Over The Rhine: The Trumpet Child (RedEye/Southbound)

 |   |  1 min read

Over the Rhine: Nothing Is Innocent
Over The Rhine: The Trumpet Child (RedEye/Southbound)

When this Cincinnati-based duo came to New Zealand 18 months ago I did an interview with them and noted they were receiving media interest more befitting Really Big Stars: lining up for a chat were the Herald; Kim Hill; the Listener and student radio; and there was an intimate gig before well-placed radio and retail people.

Not that they didn't deserve the attention, because over a series of albums they had carved out a nice slice of territory between alt.country, American folk and light blues.

They also had good, contemporary songs and in Karin Bergquist a singer whose voice could be melded into the many styles they were softly exploring.

This new album adds another and very interesting dimension: here in places they adopt suggestions of European cabaret on some songs, and there are touches of Tom Waits when he was in such a mode also. It opens with an instrumental flourish which evokes that old time American music, but quickly establishes itself with lyrics "I don't want to waste your time with music you don't need . . . I don't want to waste good wine if you won't stick around".

The reference to wine there is interesting -- later we hear of more wine, a black silk slip, garters -- and in many places this album has the feel of a wine-soaked cabaret club in Paris or old New Orleans (the second track Trouble sings of "your sexy cockatil hour stubble").

This despite lyrical concerns which allude to Iraq (Nothing is Innocent), a sense of hope despite the sad state of American politics (the slightly naff If A Song Could Be President), their Christianity (the title track) and a salute to the Tom Waits who used to sing those drunkard's blues about three decades ago (Don't Wait For Tom, which might have better stayed a live favourite).

They aren't averse to a little chiming country-pop (the gently rocking Entertaining Thoughts), or a suggestive ballad (Let's Spend the Day in Bed).

It would be fair to observe that after about 15 years and almost as many albums, Over The Rhine were due to move on from their alt.Americana and this album suggests they are doing that with considerable confidence, although the count of great songs isn't quite as high as on albums such as Ohio or Drunkards Prayer.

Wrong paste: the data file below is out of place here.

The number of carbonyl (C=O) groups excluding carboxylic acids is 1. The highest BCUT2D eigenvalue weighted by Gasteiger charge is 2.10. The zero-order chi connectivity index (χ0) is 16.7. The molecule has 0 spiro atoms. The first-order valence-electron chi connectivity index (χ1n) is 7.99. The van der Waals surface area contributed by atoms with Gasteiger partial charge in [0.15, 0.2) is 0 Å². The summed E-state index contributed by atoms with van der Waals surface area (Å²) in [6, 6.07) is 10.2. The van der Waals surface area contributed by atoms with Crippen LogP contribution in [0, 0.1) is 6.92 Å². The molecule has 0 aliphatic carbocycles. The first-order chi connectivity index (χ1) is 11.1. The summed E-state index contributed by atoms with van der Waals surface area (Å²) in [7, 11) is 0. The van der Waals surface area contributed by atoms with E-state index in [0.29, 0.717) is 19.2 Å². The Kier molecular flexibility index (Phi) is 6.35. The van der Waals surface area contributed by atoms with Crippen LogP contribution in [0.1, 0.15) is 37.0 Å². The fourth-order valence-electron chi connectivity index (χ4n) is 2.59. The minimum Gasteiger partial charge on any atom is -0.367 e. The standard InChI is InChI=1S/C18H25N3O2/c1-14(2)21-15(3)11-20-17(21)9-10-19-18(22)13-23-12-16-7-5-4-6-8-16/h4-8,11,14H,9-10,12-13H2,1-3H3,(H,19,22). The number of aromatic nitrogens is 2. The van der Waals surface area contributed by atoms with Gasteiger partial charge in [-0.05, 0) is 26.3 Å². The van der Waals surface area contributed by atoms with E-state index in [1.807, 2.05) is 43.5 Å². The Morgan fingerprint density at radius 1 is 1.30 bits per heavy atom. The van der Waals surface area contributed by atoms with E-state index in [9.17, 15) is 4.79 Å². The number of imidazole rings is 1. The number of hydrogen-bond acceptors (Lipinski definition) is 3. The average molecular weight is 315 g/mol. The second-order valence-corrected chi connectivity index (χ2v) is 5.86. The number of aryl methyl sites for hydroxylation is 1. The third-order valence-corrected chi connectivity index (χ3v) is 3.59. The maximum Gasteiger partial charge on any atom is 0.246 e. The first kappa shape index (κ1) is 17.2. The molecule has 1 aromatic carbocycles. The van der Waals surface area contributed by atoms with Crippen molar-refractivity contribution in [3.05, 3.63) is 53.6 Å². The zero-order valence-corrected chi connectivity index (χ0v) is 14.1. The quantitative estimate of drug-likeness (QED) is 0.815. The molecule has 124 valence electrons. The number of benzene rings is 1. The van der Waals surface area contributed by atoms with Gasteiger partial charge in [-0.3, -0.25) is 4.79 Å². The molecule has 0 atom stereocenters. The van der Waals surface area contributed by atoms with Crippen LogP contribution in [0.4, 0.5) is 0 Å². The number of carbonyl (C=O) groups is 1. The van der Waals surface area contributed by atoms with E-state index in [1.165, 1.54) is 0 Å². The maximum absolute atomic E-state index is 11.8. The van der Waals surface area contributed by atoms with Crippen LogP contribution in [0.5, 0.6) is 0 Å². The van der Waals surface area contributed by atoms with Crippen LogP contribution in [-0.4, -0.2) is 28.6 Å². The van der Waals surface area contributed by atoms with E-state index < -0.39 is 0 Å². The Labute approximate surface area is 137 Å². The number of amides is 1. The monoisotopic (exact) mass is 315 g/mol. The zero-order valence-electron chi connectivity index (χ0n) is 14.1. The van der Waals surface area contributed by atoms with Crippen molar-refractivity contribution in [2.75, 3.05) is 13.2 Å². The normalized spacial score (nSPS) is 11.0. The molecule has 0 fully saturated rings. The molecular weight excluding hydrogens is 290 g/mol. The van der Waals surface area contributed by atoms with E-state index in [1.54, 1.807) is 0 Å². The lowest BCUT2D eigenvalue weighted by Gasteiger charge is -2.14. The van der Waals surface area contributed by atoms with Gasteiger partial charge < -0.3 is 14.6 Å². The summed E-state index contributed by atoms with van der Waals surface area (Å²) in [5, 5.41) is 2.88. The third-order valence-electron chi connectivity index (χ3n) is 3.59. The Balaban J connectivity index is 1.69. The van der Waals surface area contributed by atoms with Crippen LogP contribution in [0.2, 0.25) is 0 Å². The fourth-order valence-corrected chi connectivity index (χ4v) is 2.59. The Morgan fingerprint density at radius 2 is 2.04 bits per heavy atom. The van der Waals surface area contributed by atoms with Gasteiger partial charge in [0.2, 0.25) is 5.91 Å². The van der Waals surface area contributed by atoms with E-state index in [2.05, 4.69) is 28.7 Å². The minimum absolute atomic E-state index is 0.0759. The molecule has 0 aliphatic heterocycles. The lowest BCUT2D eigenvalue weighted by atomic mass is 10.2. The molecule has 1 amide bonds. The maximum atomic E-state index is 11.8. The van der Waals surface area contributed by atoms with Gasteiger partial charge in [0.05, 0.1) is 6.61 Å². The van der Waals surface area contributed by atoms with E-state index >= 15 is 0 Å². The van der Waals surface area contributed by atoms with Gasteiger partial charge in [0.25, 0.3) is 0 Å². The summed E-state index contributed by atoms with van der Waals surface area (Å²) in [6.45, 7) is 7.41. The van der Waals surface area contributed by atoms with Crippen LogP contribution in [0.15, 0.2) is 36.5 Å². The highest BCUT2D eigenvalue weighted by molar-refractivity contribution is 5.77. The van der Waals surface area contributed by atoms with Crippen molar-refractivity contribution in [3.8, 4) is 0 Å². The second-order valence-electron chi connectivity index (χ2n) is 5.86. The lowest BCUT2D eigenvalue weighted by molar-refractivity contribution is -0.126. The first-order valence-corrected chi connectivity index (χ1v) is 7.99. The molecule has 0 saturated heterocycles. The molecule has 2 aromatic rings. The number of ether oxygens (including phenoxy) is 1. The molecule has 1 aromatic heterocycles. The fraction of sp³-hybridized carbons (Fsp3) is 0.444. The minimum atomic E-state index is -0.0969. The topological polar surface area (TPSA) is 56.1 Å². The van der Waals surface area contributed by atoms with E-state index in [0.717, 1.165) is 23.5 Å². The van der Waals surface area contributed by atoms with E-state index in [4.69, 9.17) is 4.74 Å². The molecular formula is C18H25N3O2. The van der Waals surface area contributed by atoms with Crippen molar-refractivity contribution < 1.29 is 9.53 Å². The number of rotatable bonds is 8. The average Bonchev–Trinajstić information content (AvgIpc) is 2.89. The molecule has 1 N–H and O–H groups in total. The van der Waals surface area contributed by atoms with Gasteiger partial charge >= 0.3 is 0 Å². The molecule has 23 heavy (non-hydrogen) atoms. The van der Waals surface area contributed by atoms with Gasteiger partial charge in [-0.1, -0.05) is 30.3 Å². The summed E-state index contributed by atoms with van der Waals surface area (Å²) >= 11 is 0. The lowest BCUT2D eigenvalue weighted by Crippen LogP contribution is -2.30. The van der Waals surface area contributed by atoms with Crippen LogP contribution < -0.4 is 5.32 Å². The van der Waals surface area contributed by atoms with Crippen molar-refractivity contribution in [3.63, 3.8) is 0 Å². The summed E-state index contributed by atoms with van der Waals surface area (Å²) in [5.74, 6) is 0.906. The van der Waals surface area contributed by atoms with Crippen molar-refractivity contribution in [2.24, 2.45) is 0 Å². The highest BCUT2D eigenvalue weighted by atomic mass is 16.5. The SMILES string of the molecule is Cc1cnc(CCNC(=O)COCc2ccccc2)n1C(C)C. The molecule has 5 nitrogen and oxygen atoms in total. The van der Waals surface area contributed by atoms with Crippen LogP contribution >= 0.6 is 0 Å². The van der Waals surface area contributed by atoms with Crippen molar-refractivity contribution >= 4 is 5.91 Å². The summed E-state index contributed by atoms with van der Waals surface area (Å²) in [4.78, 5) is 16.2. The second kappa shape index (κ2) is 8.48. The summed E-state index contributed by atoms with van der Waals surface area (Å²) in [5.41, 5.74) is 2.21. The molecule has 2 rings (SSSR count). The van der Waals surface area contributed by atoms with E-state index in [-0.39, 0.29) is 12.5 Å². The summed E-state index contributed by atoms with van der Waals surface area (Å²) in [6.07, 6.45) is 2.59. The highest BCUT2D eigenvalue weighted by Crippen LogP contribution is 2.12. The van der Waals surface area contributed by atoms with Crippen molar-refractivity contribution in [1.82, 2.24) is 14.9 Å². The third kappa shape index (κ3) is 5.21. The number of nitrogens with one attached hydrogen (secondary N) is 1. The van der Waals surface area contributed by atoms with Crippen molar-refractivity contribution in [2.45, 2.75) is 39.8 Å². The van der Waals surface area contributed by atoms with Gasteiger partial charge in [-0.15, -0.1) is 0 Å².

But while casual listeners won't be wooed and won, Over The Rhine devotees (and there are many) should be satisfied. Or very disappointed.

Share It

Your Comments

post a comment

More from this section   Music articles index

Bannerman: Dearly Departed (Bannerman/Rhythmethod)

Bannerman: Dearly Departed (Bannerman/Rhythmethod)

Recorded in the same furious sessions as his previous release The Dusty Dream Home (considered "an outstanding album" at Elsewhere in 2010, see here), this companion volume as it were... > Read more

Robert Plant: Carry Fire (Nonesuch/Warners)

Robert Plant: Carry Fire (Nonesuch/Warners)

It's salutary to think that Robert Plant has now been out of Led Zeppelin for more than three times longer than he was in it. It should mean that references to that former life should have... > Read more

Elsewhere at Elsewhere

TONGAN NINJA a film by JASON STUTTER (DVD, 2004): And his name shall live forever, or at least for quite a while

TONGAN NINJA a film by JASON STUTTER (DVD, 2004): And his name shall live forever, or at least for quite a while

The legend of the Tongan ninja is so legendary that most people know it. But for those who missed it -- possibly in the shower when it came knocking -- it goes like this: young Tongan boy Sione is... > Read more

Joanna's pre- and post-hangover potato and chorizo melange

Joanna's pre- and post-hangover potato and chorizo melange

Joanna says "this goes really well with lots of red wine. The leftovers go really well with the hangover in the morning" so we can't say we aren't warned. And we've just learned a little... > Read more